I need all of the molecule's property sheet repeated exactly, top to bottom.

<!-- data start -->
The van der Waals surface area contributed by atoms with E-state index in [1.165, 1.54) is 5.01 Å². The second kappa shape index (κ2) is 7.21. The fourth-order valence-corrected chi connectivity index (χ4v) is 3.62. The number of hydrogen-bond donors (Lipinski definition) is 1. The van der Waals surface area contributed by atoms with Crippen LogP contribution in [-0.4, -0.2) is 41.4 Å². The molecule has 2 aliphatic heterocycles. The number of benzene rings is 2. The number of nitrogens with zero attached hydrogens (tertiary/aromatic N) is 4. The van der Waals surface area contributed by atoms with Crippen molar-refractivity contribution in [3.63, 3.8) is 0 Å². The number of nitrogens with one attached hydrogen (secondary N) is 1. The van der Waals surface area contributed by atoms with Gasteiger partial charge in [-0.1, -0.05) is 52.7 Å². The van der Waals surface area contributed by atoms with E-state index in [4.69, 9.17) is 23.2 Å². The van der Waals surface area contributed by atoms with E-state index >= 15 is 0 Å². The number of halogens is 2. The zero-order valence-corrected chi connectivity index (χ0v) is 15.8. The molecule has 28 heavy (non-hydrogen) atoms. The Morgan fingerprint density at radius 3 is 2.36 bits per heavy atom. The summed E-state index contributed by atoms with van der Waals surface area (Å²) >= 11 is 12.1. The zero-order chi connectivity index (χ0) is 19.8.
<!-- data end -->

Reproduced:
The van der Waals surface area contributed by atoms with E-state index in [1.165, 1.54) is 5.01 Å². The second kappa shape index (κ2) is 7.21. The fourth-order valence-corrected chi connectivity index (χ4v) is 3.62. The number of hydrogen-bond donors (Lipinski definition) is 1. The van der Waals surface area contributed by atoms with Crippen LogP contribution in [-0.4, -0.2) is 41.4 Å². The molecule has 2 aliphatic heterocycles. The number of benzene rings is 2. The number of nitrogens with zero attached hydrogens (tertiary/aromatic N) is 4. The van der Waals surface area contributed by atoms with Crippen molar-refractivity contribution in [3.63, 3.8) is 0 Å². The number of nitrogens with one attached hydrogen (secondary N) is 1. The van der Waals surface area contributed by atoms with Gasteiger partial charge in [-0.1, -0.05) is 52.7 Å². The van der Waals surface area contributed by atoms with E-state index in [4.69, 9.17) is 23.2 Å². The van der Waals surface area contributed by atoms with E-state index >= 15 is 0 Å². The number of halogens is 2. The zero-order valence-corrected chi connectivity index (χ0v) is 15.8. The molecule has 28 heavy (non-hydrogen) atoms. The Morgan fingerprint density at radius 3 is 2.36 bits per heavy atom. The summed E-state index contributed by atoms with van der Waals surface area (Å²) >= 11 is 12.1. The zero-order chi connectivity index (χ0) is 19.8.